For 50 years, the Land Cruiser has been Toyota's icon, the rock-solid off-roader leading its SUV lineup. But what is Toyota going to do with it now? The Land Cruiser is seen as being behind the curve in an ever-changing market and continues to face strong competition within its own company: It's smaller and older than the Sequoia, yet more expensive. This has been a problem ever since the Sequoia went on sale in fall 2000, and it's only going to get worse when the all-new larger Sequoia is introduced late next year. But Toyota can't discontinue its classic SUV, even if it only sold 3700 of them in 2006. Toyota's response all along has been that the Land Cruiser is a different beast, one that focuses more on capability and understated luxury. And for 2008, the new Land Cruiser adds refinement, comfort, and enough horsepower to make it the most powerful sport/utility in the lineup-at least until the new Sequoia comes out, anyway.

Unlike Land Cruisers of the past, the 2008 isn't an FJ-a designation based on the engine used in the vehicle. Since the new model now features the Tundra's 3UR-FE 5.7-liter V-8, the 2008 Land Cruiser is labeled URJ200. With that engine upgrade comes 110 more horsepower (now 381), 91 pound-feet more torque (401), and a huge towing capacity improvement. The stronger engine is supported with a new six-speed automatic that gets a rather heavy sport/utility up to speed quickly, making the Land Cruiser feel like a lighter vehicle, even though it weighs nearly 300 pounds more than the outgoing model. We haven't taken the Land Cruiser to the track yet, but you can expect this full-size will hustle to 60 mph much faster than the previous-generation (a sluggish 9.4 seconds).

Although the physical size of the vehicle didn't change much, the frame is now fully boxed, with two of the rear hydroformed cross-members now thicker and stronger. Additionally, the frame rail cross-sections are larger. The result: Torsional rigidity increased by 40 percent. The overall body length is 2.4 inches longer, which means there's slightly more front and rear overhang. (We don't expect this to be a deal-breaker for any Land Cruiser buyers.) Towing capacity increased by 2000 pounds to 8500, due in large part to the strengthened frame and bigger engine. GCWR is now 15,775 pounds. To its credit, Toyota includes a prewired connector for a brake controller, just like the Tundra's.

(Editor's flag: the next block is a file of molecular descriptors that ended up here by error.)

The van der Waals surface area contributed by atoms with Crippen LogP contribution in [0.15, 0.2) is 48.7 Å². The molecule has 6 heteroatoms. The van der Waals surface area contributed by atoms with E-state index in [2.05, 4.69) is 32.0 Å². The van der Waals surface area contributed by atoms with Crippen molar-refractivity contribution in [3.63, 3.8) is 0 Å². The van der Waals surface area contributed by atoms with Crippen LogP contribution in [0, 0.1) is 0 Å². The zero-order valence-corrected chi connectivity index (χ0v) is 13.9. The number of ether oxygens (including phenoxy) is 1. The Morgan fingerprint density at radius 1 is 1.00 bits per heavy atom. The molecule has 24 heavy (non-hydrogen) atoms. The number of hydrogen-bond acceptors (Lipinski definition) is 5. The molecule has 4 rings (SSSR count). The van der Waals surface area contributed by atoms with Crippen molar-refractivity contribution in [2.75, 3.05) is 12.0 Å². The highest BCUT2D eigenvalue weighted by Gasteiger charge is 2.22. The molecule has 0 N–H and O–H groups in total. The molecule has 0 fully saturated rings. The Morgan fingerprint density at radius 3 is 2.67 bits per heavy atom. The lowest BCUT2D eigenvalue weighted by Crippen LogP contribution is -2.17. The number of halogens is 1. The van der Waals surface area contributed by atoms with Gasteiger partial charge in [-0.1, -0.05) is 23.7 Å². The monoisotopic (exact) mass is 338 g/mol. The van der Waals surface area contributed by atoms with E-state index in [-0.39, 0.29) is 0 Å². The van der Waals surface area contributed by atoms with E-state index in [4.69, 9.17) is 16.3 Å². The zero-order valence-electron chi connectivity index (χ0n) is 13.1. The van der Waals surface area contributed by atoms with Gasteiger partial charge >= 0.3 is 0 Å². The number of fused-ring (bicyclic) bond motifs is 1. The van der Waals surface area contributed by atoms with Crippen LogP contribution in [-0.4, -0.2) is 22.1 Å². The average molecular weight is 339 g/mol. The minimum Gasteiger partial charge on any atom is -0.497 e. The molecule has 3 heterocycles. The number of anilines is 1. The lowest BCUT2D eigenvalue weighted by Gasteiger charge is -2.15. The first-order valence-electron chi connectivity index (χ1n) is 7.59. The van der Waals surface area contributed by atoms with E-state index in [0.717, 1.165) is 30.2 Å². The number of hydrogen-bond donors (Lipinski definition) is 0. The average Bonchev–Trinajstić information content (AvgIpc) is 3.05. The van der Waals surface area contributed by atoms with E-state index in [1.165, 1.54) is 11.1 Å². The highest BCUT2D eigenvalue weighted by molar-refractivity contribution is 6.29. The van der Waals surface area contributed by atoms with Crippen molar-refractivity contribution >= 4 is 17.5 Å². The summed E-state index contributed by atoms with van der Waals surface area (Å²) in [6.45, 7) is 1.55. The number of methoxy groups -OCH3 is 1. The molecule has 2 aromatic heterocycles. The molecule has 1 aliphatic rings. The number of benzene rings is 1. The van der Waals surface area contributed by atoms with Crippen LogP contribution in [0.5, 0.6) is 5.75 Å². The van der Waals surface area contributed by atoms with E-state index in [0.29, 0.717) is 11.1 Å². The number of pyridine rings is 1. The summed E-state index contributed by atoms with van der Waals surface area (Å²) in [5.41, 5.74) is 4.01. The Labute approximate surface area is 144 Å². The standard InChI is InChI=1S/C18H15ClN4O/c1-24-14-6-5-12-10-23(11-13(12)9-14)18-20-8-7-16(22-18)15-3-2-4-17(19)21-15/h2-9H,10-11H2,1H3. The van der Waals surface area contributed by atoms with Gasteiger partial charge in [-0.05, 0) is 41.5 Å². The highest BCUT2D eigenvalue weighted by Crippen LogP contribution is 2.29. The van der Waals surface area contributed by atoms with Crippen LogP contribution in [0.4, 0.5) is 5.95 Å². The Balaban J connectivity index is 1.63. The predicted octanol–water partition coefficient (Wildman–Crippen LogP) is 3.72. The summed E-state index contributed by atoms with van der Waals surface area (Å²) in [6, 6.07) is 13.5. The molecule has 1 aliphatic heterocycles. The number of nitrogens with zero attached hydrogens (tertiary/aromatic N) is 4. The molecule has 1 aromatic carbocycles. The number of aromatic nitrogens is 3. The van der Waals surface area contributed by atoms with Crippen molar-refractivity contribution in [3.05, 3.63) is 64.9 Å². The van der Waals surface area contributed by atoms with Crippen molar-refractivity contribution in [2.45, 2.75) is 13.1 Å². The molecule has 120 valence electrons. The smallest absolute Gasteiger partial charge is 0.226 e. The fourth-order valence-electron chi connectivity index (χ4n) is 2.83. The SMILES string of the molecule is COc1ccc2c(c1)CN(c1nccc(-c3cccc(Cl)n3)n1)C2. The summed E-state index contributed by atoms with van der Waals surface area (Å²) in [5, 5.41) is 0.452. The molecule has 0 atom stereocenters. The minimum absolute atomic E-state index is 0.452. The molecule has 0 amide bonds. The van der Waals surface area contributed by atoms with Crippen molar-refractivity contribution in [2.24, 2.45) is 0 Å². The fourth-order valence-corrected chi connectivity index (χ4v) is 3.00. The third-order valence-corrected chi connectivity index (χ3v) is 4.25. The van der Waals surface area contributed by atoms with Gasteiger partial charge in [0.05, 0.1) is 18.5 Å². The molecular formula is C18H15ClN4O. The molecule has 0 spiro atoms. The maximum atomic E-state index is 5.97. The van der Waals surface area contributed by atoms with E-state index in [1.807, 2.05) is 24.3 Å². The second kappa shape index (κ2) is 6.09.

The 2007's torsion-bar front suspension has been replaced by a double-A-arm coilover setup for improved control and wheel travel. The rear suspension layout is essentially the same, but now uses a version of the Tundra's rear axle to handle heavier loads and torque outputs. These improvements, combined with larger body mounts, result in a noticeably more comfortable ride and better handling; however, on the highway, the suspension delivers an odd mix of feedbacks. For example, on our drive route, we found the Land Cruiser offers a soft, compliant ride, yet also makes the driver aware of various road irregularities and expansion joints. At the heart of the Land Cruiser suspension is the Kinetic Dynamic Suspension, a system new to this vehicle but already seen on the 4Runner/GX 470. In a nutshell, the active stabilizer bars react to hydraulic pressure changes, adjusting softness and stiffness when needed, creating better handling at higher speeds and improved articulation off-road at lower speeds.

Inside the vehicle, traditionalists may not like what they see. Not only does the Land Cruiser use a pushbutton start, but the floor-mounted 4WD lever has been replaced with a dash-mounted knob located just below the ignition's start/stop button. The new full-time system uses a Torsen limited-slip in the center differential, which under normal conditions sends 41 percent of power to the front and can be "shifted" on the fly up to 62 mph, but the separate Lock button can only be engaged when stopped and in neutral. Also of note, the Land Cruiser has hill-start assist and downhill assist control, both of which are welcome additions when you find yourself in a difficult off-road situation. However, the most impressive feature of the four-wheel-drive system is what Toyota calls Crawl Control, a feature that allows the driver to focus on steering while computers control throttle and brake inputs (see sidebar). It might not be as impressive as the Lexus LS self-parking feature, but this is a close second.